- My general advice is to be neat, clean, and professional. Keep your jewelry to a minimum, especially piercings, which you should probably remove if possible. If your hair is long enough to be pulled back, a neat ponytail or bun will be good. If you have facial hair, trim it neatly. For women, light makeup is fine. I don’t wear a lot of makeup, but I (still) look very young, so I wore subtle makeup to try to make myself look more professional.
- Posture: sit up straight—this alone will help you look grown-up and confident. Don’t hunch your shoulders, and don’t cross your legs. Eye contact is important, as is smiling. Remember how excited you are about this job!
1. While the ALT interview focuses on the the applicant’s teaching skills and plans for the classroom, the CIR interview has a portion in Japanese to test your language proficiency.
The following is based on my experiences in 2008 (for the 2009 departure group). Be aware that the style may have changed since then.
I was asked to read aloud and then to answer questions about two news articles, which were provided for me. One was short, like a quick report, and one was longer and a bit more in-depth. Afterward, I was asked general content questions (“What was the article about? What did the report find?”) and opinion questions (“Do you think that need-based scholarship funding should be expanded? Why?”). To practice, go to The Asahi, The Mainichi, or The Yomiuri Shinbun and try reading articles aloud. The articles did not use very specialized language–I didn’t need to become an economic expert overnight–but having skills with reading for content and knowing the meaning and pronunciation of words was important. Another tip is to study for (and take) the N2 in preparation for this job, since the Japanese level needed to work as a CIR is about the same.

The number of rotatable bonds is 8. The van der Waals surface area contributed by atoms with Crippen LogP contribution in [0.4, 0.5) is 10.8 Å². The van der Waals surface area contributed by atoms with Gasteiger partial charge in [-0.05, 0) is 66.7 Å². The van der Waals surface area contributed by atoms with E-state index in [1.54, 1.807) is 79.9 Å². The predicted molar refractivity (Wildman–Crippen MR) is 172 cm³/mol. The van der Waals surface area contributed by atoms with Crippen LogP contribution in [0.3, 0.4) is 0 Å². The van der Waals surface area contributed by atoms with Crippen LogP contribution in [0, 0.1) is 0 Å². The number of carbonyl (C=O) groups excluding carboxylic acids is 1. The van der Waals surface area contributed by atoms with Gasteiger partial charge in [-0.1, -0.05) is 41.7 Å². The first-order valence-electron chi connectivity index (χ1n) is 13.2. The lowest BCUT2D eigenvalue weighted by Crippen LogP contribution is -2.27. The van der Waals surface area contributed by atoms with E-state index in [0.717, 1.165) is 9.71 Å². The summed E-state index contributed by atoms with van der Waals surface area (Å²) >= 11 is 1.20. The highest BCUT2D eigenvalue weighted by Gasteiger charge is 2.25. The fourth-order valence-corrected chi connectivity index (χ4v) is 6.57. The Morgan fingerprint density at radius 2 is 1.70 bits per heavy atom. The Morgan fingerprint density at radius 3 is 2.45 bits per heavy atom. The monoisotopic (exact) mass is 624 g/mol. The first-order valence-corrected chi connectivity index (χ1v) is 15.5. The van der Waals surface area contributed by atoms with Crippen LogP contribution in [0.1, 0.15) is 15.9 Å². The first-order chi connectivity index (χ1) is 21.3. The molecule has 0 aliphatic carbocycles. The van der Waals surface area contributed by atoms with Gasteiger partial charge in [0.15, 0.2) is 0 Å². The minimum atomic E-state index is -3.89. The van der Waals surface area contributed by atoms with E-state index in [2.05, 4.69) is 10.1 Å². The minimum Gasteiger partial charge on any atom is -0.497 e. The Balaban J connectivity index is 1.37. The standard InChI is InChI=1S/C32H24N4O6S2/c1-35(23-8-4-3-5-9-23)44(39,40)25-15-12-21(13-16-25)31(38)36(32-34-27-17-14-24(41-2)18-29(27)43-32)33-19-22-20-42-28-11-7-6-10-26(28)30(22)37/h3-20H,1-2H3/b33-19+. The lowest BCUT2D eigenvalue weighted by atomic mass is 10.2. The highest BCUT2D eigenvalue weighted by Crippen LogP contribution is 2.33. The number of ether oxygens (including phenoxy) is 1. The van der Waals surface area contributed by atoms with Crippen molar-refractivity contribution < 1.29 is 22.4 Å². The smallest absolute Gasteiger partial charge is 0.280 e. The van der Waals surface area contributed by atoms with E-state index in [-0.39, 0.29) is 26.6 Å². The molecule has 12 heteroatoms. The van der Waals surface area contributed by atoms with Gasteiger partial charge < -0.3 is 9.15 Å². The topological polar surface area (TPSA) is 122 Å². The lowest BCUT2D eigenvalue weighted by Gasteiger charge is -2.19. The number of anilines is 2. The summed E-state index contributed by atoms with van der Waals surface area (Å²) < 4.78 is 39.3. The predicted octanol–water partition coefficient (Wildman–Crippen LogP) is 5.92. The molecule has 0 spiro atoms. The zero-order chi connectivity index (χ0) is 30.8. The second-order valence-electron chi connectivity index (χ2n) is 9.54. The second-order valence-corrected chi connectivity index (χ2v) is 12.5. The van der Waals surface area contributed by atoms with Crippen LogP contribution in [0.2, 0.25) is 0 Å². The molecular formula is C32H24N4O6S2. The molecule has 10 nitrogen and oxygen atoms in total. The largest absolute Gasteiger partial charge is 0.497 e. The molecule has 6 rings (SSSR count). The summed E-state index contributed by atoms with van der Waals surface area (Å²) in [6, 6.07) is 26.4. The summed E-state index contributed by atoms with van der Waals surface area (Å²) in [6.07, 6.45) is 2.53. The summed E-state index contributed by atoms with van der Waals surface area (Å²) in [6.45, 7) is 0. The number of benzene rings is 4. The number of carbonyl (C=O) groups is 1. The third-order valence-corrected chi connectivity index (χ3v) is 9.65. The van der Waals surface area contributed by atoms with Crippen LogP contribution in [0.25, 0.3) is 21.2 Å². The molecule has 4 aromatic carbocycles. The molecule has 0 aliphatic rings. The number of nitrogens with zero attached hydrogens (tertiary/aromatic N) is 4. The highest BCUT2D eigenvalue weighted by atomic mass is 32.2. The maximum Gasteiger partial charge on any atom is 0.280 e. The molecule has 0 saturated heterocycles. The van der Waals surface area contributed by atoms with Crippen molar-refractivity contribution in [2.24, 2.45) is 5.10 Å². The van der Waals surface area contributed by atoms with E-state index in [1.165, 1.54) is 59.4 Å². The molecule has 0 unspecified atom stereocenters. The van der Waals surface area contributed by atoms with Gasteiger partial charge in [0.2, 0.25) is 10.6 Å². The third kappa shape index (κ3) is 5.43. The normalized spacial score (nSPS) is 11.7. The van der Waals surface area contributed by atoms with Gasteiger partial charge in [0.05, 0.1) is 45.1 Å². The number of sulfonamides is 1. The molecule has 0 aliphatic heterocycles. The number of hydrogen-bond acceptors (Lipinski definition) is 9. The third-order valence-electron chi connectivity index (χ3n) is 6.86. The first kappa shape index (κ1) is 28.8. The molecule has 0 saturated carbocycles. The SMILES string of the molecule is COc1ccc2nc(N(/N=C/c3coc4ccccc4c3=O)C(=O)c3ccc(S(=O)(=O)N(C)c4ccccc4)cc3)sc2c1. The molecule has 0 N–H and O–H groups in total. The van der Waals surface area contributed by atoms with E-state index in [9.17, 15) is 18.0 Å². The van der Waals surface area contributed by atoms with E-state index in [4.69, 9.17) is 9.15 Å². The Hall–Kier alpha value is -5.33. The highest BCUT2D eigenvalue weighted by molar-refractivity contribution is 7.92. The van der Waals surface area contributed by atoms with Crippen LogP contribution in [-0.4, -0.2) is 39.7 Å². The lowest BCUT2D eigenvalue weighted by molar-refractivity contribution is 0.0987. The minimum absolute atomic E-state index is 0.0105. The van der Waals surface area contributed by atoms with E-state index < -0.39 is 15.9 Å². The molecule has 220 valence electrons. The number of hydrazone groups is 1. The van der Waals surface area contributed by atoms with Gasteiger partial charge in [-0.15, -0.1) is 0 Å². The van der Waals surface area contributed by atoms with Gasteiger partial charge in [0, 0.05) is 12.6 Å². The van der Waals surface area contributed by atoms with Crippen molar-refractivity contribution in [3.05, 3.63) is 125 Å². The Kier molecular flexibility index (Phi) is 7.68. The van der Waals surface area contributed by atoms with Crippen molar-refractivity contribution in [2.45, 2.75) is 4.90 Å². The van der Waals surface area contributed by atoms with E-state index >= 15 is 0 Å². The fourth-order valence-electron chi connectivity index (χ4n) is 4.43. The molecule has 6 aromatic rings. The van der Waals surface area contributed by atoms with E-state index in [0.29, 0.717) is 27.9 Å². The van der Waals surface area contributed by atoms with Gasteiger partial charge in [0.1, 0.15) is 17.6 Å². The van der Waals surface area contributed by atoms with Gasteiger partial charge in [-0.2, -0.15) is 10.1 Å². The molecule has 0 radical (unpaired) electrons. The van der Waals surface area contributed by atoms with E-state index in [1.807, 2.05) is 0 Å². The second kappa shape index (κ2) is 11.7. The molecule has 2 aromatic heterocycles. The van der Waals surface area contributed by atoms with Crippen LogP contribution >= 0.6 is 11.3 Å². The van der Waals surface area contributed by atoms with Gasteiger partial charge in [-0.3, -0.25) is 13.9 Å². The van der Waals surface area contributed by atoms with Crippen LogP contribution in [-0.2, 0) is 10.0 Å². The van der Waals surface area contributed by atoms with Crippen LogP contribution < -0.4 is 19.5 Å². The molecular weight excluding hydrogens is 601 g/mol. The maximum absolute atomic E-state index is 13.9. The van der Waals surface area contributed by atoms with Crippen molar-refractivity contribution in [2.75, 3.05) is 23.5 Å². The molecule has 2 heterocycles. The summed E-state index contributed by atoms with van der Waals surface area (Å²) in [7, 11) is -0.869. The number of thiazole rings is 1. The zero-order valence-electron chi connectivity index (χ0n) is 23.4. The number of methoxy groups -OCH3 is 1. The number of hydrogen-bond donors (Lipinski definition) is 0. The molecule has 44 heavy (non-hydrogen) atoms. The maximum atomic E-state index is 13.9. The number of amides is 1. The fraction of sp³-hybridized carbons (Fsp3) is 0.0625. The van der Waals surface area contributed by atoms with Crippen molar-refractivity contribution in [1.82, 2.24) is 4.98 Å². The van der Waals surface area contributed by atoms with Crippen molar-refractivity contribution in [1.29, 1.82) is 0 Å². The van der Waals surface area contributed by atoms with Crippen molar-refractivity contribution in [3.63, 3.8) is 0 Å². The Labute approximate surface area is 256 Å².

2. For the English portion of the interview, I was asked more about my background, why I thought I was qualified for a CIR position, what I wanted to do as a CIR, and how a CIR position would aid my future career. In my case, I was also asked how I would integrate myself into the community, especially if I received a rural placement (which I did); what kind of problems I thought I might encounter (loneliness, isolation; which I did) and how I would cope with them and help others cope with them (which I did); and about how I would react in certain situations at work.
3. The JET experience is meant to contribute to cultural understanding while you are working as a JET and to jump-start a career that will continue to foster good relations between Japan and the US. In addition to being asked what you can offer the Program, you should consider how JET will help your career and your future involvement in your home country’s relationship with Japan.
4. A difficult question for a CIR interviewee is “If you were offered an ALT position instead, would you take it?” This question is tough, because your committee really does want to know whether they should consider you for ALT work if you’re better suited to be an ALT rather than a CIR. Keep in mind, though, that, as a JET coordinator friend of mine once said, “An ALT position is not a condolence prize.” Don’t apply to be a CIR hoping you can get an ALT job out of it.
It’s a tough call, so think this out before hand and be sure to have a good reason. There’s not a wrong answer–if you think you could also be an amazing teacher, too, then be honest; if you want nothing to do with teaching (good luck on that, most CIRs end up doing some), then be honest and tell the interviewers. It’s not a trick question.
5. Prepare questions of your own: Ask intelligent questions. You don’t want to ask questions that are explained on the JET website, of course, but one of your interviewers will be a former CIR. I believe I asked my interviewer about how his experiences as a CIR figured into his post-JET and current career.
6. Thank your interviewers for their time. I believed the three of us bowed and shook hands, so make sure you’ve got a good grip and a proper bow.
Stay tuned for Part 3: Life as a CIR!